Africa Now July 20, 2016 Reflections on Africa's Deep Impact on Diasporic Cultural Production

Africa Now July 20, 2016

Topic: Reflections on Africa's Deep Impact on Diasporic Cultural Production

Topic and Guest: Today Africa Now! features Reflections on Africa's Deep Impact on Diasporic Cultural Production with Brother Ah.  Studying the complexities and continuities engrained throughout the African world is no easy task.  But it is a project that must be meticulously and judiciously carried out in an effort to piece back the sociopolitical and cultural memory of a people who was purposefully fractured…scattered across the world…something that Ngugi wa Thingo calls (re)Membering.

What must not be lost is that the cultural life of African peoples has been a direct target of those who insistently seek to control, dominate, and/or marginalize what it considers to be alien or foreign to their particular sociopolitical and cultural ways of being.  As a result, it then becomes the primary responsibility of the dominated people—working collaboratively with every radical/heretical/maroon component within this newly constructed society—to extract, map, and write a complete history—all while understanding that this history is not simply dates, and/or events…but it is a living entity that evolves…it informs various forms of knowledge that guide lived experiences.  The key to what has just been laid out is how and where do we begin…while we can surely begin anywhere…it is important follow the African rhythms of resistance to being marginalized and/or oppressed…because it is here at the nexus of what is and what ought be, we find a surge in the cultural production of a people…seek out scribes, teachers, elders, cultural workers, activist, archives, institutions, mothers, fathers, aunts etc in order to stitch the fabric of historical and cultural memory back together.  After all one of Africa's most important freedom fighters, Amilcar Cabral, once said that: “Culture is simultaneously the fruit of a people’s history as well as a determinant of history, by the positive or negative influence which it exerts on the evolution of relationships between humanity and the environment, among men and women…as well as among different societies…"  Africa Now! Executive Producer and Co-Host James Pope recently had the pleasure to sit down with one of the scribes, teachers, cultural workers highlighted a few moments ago--Brother Ah--to Reflect on Africa's Deep Influence on Diasporic Cultural Production.   

Robert Northern (aka Brother Ah) is the musical director of the World Music Ensemble and The Sounds of Awareness Ensemble. He specializes in Wind Instruments, African Drums, and Percussions.  Brother Ah constantly seeks to celebrate the emergence of a world culture, while retaining the distinct expressions of each cultural style in it, paying particular interest to African inflections.  Brother Ah extensive experience spans the musical field.  He is the musical director of “Sounds of Awareness”.  A musical collective that utilizes music, dance, poetry and the sounds of nature to inspire and raise individual levels of consciousness.  The group also produces music for meditation, relaxation and healing.  He also founded The World Community School of Music in 1992 and offers instrumental and vocal music classes to students of all ages. As a lecturer and educator he has taught at public and private schools in New York and Washington, DC, as well as Brown University in Rhode Island (9 years), Dartmouth College in New Hampshire (3 years), Talledega College (Alabama).  Brother Ah is a performer, educator, lecturer, composer and arranger both in Western and non-Western traditions.   He has composed and directed numerous extended works including “Ode to Creation”, The Forces of Nature” and “Tribute to the Ancestors”.  Brother Ah, as a French horniest, has played and recorded with musical greats including Thelonius Monk, John Coltrane, Miles Davis, McCoy Tyner, Freddie Hubbard, Sun Ra, Dizzy Gillespie, Eric Dolphy, Max Roach, John Lewis, to name a few.  His classical performances, include the New York Metropolitan Opera (stage band), Radio City Music Hall Orchestra; symphony orchestras in Vienna, Austria, West Germany and Broadway Theatre orchestras.  He studied at the Manhattan School of Music in New York City, the Vienna State Academy in Vienna, Austria and he is a graduate of Howard University in Washington, DC.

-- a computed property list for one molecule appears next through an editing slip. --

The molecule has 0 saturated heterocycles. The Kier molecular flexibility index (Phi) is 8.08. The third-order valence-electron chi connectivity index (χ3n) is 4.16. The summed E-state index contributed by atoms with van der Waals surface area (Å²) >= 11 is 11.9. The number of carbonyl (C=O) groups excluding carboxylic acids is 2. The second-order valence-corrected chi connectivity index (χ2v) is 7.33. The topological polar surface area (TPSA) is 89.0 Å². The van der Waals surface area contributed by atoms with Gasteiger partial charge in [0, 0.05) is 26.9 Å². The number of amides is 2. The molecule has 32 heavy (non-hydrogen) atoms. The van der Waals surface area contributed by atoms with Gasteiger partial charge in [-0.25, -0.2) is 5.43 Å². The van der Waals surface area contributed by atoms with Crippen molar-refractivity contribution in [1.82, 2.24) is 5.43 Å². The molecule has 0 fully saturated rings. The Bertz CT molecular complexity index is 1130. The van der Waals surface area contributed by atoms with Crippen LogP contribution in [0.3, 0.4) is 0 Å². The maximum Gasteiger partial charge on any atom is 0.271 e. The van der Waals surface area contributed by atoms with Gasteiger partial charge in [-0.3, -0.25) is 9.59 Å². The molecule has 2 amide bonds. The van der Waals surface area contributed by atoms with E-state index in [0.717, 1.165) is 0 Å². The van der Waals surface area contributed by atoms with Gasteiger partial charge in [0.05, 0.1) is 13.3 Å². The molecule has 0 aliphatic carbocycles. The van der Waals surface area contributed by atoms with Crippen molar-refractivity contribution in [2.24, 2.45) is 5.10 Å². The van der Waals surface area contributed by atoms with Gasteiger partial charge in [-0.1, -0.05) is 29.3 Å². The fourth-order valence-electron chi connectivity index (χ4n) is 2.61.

Click here to listen to Africa Now! of July 20, 2016 Reflections on Africa's Deep Impact on Diasporic Cultural Production. 

Originally broadcast on WPFW 89.3FM, Washington, DC.  Tune into Africa Now! live on WPFW 89.3 FM in the Washington, DC Metropolitan area or visit www.wpfwfm.org on Wednesdays from 1:00 to 2:00PM (Eastern).